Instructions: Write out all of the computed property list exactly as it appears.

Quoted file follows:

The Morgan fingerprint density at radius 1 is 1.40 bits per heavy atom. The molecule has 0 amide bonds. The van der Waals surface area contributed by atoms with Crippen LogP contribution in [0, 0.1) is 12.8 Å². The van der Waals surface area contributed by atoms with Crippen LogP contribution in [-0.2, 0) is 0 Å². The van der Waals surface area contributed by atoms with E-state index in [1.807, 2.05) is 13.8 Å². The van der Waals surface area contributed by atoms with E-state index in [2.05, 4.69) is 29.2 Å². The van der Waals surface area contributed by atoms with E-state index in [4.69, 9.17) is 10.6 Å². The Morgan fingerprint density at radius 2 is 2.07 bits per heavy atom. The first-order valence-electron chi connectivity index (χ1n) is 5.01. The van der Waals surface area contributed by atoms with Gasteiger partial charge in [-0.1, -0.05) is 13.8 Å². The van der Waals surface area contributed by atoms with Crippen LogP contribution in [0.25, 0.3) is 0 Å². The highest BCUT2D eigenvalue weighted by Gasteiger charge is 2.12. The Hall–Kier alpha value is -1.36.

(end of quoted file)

The Morgan fingerprint density at radius 1 is 1.40 bits per heavy atom. The molecule has 0 amide bonds. The van der Waals surface area contributed by atoms with Crippen LogP contribution in [0, 0.1) is 12.8 Å². The van der Waals surface area contributed by atoms with Crippen LogP contribution in [-0.2, 0) is 0 Å². The van der Waals surface area contributed by atoms with E-state index in [1.807, 2.05) is 13.8 Å². The van der Waals surface area contributed by atoms with E-state index in [2.05, 4.69) is 29.2 Å². The van der Waals surface area contributed by atoms with E-state index in [4.69, 9.17) is 10.6 Å². The Morgan fingerprint density at radius 2 is 2.07 bits per heavy atom. The first-order valence-electron chi connectivity index (χ1n) is 5.01. The van der Waals surface area contributed by atoms with Gasteiger partial charge in [-0.1, -0.05) is 13.8 Å². The van der Waals surface area contributed by atoms with Crippen LogP contribution in [0.25, 0.3) is 0 Å². The highest BCUT2D eigenvalue weighted by Gasteiger charge is 2.12. The Hall–Kier alpha value is -1.36.